Calif. high school cuts newspaper, classes due to budget crisis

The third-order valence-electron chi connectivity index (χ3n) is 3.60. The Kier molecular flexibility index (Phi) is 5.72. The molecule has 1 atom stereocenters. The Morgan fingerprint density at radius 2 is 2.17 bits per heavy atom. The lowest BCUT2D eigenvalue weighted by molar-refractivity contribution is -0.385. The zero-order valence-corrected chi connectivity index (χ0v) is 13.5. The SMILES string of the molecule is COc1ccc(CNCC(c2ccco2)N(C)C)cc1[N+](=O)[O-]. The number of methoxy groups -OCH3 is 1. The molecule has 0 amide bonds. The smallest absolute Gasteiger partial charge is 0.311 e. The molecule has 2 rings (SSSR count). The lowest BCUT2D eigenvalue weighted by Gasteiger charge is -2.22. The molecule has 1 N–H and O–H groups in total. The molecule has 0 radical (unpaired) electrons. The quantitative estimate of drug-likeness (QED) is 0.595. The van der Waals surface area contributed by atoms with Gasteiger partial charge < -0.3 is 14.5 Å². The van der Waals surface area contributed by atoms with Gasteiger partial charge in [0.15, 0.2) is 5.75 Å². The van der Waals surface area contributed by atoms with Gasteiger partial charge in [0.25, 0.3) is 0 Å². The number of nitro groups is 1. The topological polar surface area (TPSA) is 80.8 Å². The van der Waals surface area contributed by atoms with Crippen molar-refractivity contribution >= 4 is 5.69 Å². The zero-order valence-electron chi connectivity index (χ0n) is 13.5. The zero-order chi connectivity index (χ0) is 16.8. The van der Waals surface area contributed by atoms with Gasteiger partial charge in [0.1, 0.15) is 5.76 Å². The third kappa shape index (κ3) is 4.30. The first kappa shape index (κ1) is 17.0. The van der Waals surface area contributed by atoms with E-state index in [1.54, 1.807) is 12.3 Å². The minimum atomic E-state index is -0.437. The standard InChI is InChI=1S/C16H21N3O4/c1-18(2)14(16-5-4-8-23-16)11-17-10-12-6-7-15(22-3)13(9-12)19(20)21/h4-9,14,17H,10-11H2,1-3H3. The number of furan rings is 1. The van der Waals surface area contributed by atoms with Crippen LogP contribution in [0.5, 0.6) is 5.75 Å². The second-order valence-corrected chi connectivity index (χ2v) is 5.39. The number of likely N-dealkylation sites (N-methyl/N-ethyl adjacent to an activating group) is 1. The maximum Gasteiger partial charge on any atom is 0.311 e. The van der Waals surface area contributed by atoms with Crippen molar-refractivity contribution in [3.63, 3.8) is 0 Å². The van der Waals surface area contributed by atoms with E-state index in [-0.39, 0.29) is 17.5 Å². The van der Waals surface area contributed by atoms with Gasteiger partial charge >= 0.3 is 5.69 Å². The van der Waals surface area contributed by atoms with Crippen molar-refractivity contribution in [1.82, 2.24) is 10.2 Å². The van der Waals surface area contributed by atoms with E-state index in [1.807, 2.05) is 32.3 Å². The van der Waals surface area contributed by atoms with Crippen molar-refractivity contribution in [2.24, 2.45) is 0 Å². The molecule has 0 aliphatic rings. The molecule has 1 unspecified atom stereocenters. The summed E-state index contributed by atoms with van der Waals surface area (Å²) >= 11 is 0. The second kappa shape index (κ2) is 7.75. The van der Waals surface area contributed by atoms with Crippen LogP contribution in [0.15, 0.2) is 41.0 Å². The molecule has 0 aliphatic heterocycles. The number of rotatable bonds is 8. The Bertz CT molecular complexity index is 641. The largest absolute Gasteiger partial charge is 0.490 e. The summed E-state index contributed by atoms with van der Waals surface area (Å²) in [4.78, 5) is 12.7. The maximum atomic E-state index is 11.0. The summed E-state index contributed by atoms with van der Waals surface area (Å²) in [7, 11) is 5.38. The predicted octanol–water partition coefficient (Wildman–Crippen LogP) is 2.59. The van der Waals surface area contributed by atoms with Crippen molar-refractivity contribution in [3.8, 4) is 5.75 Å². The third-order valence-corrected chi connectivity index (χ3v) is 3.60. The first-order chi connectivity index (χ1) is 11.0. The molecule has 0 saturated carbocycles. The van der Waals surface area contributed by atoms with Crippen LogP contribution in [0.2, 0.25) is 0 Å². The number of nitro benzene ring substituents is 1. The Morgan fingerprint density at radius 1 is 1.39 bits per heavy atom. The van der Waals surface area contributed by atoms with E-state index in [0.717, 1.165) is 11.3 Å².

CALIFORNIA— When journalism students at San Marin HighSchool learned that because of proposed statewide budget cuts they might losethe school journalism program and student newspaper this fall, they decided tospeak up.Student editors and their parents attended school boardmeetings to trumpet the valuable skills that journalismprovides.“My experience at San Marin was heightened because of myexperience in the journalism class and has reaffirmed what I want to do with therest of my life,” said Niki Kidd, who was the Pony Express editorin chief for the 2002-2003 school year. “It kind of tears me up inside tothink that someone five years younger than me might not have that experience andmaybe will pick a different career that won’t make them as happy in lifeas journalism might have.”Kidd and her fellow editors spoke at a recent school board meeting, to bolster community support of saving thejournalism class where the newspaper is produced. Because school board meetingsare public forums, none of the school board members responded to individualcomments, Kidd said.“The people in attendance seemed prettyresponsive to what we were saying, even if the school board was not,” shesaid. The school board decided on May 6 to eliminate the journalismclass, along with yearbook, student council, drama and computer classes. Through an emergency fund, the parent-teacher association latersaved the yearbook and student council but not journalism.California’sreported budget shortfall of $2.2 billion is one of the largest inthe nation, according to Steve O’Donoghue, journalism adviser for theGreen and Gold newspaper at Freemont High School in Oakland. He refers tojournalism as one of the things schools perceive as “frills” thatget cut first at schools throughout the state of California.NovatoUnified School District officials insist that in a fiscal crisis, selectingwhere to make the cuts and what classes to eliminate is a difficult one,according to district spokesperson Dianne Pavia.“Nobody wants tocut classes that are obviously great for kids,” she said.“We’ve had to do some significant layoffs, but there’s a hopethat we’ll be able to bring some of these classes back in thefall.”According school board member Roger Collins, thebudget cuts for the Novato District are $3 million. Between the two districthigh schools, Novato and San Marin, about $250,000 or four teachers had to beeliminated. Collins said that by cutting the journalism program at San Marin,they saved about $15,000, which is the cost to employ a teacher for thatelective.Ronnie Campagna, adviser to the Pony Express, said thateliminating the journalism program does not save the district any money becauseshe is still being paid to teach English next year. She said the 45 studentsthat signed up for a journalism class are still required to enroll in anotherclass during the journalism time slot. Instead, Campagna contends thatthe underlying reason the journalism program was eliminated is due toher support of the student journalists when tackling controversial subjectmatter in the Pony Express. She said the paper has continuallybeen under fire from the administration and the school board, who have objectedto any articles that pertain to sex and drugs or criticize the administration.Most of the school’s objections are heard through the rumor mill, Campagnasaid, instead of direct communication with thestudent journalists. “No one ever talks to me or the kids aboutit,” she said. “It doesn’t get into my evaluation either. Thepaper and the kids get lots of praise from parents, students and the localcommunity and press.”Campagna said school officials do not appreciate her open-minded approach in allowing students to tackle controversial topics for articles.“I have been teaching journalismfor 18 years,” said Campagna. “Because the administration isconservative, they don’t like a liberal, New York Jew like myself being the adviser. They don’t believe that the kids should have First Amendment rights. They insultingly believe that I choose the story ideas, and I write for the paper.” Kidd said Campagna remains dedicated to asserting her students’ rights under the First Amendment despite adversity.“Ronnie is open about students having their FirstAmendment rights as long as we stand within not being slanderous, libelous, orobscene,” she said. “She lets us print whatever we want even ifthere might be viewpoints administration members may not agree with or schoolboard members may not agree with.”O’Donoghue, the Freemontadviser, said he worries that the budget cuts are a way for San Marin officialsto evade lengthy union grievance procedures because they can claim that theelimination of the journalism program was based on program need ––meaning, they need a teacher to teach one course instead of another. As a resultof the journalism class being cut, Campagna will be teaching four Englishclasses next year rather than three that she taught this school year.“Sometimes to get at the kids, they [the administration] lop offthe head, kill the teacher –– so to speak bureaucratically–– in hopes that someone more malleable will show up,” hesaid. “In this case, if they shut down the program they don’t haveto worry about it all.”O’Donoghue said San Marin administratorsare able to attribute the elimination of journalism program to sweeping costcutbacks instead of their own dissatisfaction with the content of thenewspaper. Because Campagna is an adviser with a strong standing at the school,and more than 27 years of solid evaluations, this is a way to take away some ofher privileges, he said.This year there has been no documented evidenceexpressing opposition to the newspaper, said Campagna. District officials wouldnot comment on their views of the school paper, and Principal Loeta Andersen didnot return several phone calls or an e-mail requesting comment about theelimination of the journalism program.Pavia, the district spokesperson,acknowledges the benefits of journalism classes and agrees that it fills arequirement and looks good on a transcript. She said she believes there areother classes students can take to fulfill the college preparatoryrequirement.“It’s not as if you don’t take journalismyou won’t get into a good school,” said Pavia.The San Marinjournalism course is sanctioned by the University of California system as acollege preparatory elective. Campagna said that for that reason alone, at leastfour members of the school board are trying to save the program. When Kidd spokeat the school board meeting she stressed the importance of journalism as a UCrequirement. She said her journalism experience helped her get into UCLA, whereshe will study communications in the fall.On March 10, in response tothe impending statewide budget cuts, the California Newspaper PublishersAssociation issued a statement outlining the benefits of journalism classes, whichincludes the acquiring of hands-on experience and marketable skills for manyprofessions. The association also said a student newspaper functions as a forumfor the exchange of ideas.“Students get a hands-on education onthe rights and responsibilities of a free press that are availablenowhere else. These lessons cannot be learned just by reading about them, and,like anything else, they cannot be learned without making mistakes or generatingdiscomfort and controversy,” the association wrote in itsrelease.Kidd said the thought of not having the journalism program andnewspaper is difficult to grapple because they allow students to vocalize theiropinions and ideas in a constructive way.“Journalism helpsstudents who are interested in becoming more involved in their community butdon’t want to take absolute leadership roles, such as a leadership skillsclass,” she said. “For some kids [the school newspaper] is the onlynews resource they have. It allows students to know what is going on in thecommunity and in their school and maybe do something about it.”According to Pavia, the school board has responded to students’opposition to eliminating the journalism program by suggesting that the paperrun as an extracurricular activity next year, although she did not providespecifics on how it would be funded. Campagna said the Pony Expressis subsidized by student body funds, but it also is supported throughadvertisements students sell to the community and subscriptions that parents buyfor a donation of $25 to $100. Collins said the school would have to pay theadviser only a stipend, much like the coach of an after-schoolsport.Kidd said the paper would not function effectively if it is forcedinto a club format.“I know that for me and other students in thejournalism class, time is an issue. We all have a lot of after-school andlunchtime commitments,” she said. “I have a friend who is the editorat another school where it’s a club, and he says that it’s prettyimpossible to have people turn in an article on time because there is nopressure to do so.”Collins, a proponent of the journalism program,agrees that journalism is an elective better suited as a class, instead of aclub.“[Electives becoming clubs] is not a great solution,certainly not for journalism because there are other problems here,” hesaid. “I don’t think you get college credit for journalism ifit’s just a club. It looks OK on a transcript, but it would look better ifyou took the class and got credit for it at the collegelevel.”Collins said that a way to bring back the journalismprogram is through course loading done every fall. In a course loadingevaluation, school officials look at how many students are signed up for classesin each department and offer more or less of a section based on studentinterest. If California Gov. Gray Davis passes the budget before the school yearstarts in September, there is a chance the administration can hire additionalteachers or bring back cut electives in each department, Collins said.For the English department, this could mean journalism or yearbook, hesaid.Despite the uncertainty, Collins insists that the situation ineducation cutbacks is only temporary and is hopeful the economy will rejuvenateitself in the future, he said. “I am confident that we will comeback. The state is in a slump now, but we won’t be in a slump five yearsfrom now,” he said. “So even if we have to cut great programs, andwe are going to cut programs like reading and journalism, we are going to bringthem back as soon as we possibly can.” According toO’Donoghue, the support of the community is a valuable asset when fightingto keep a program at the school. At San Marin, student journalists interviewedwith a local radio station, and parents also attended school board meetings, hesaid.Although the future for San Marin’s journalism programremains unclear, Campagna and her students remain cautiously optimistic thatwith the start of the new fiscal year on July 1 and the induction of newsuperintendent, Jan LaToree-Derby, an advocate for the journalism program, thatthere is a chance the class can return this fall. “The studentshave been fantastic,” she said. “They have gone to meetings andspoken in front of the board with the support of their parents. They have keptfighting, and they are going about their lives as if the journalism program isstill going to go on.”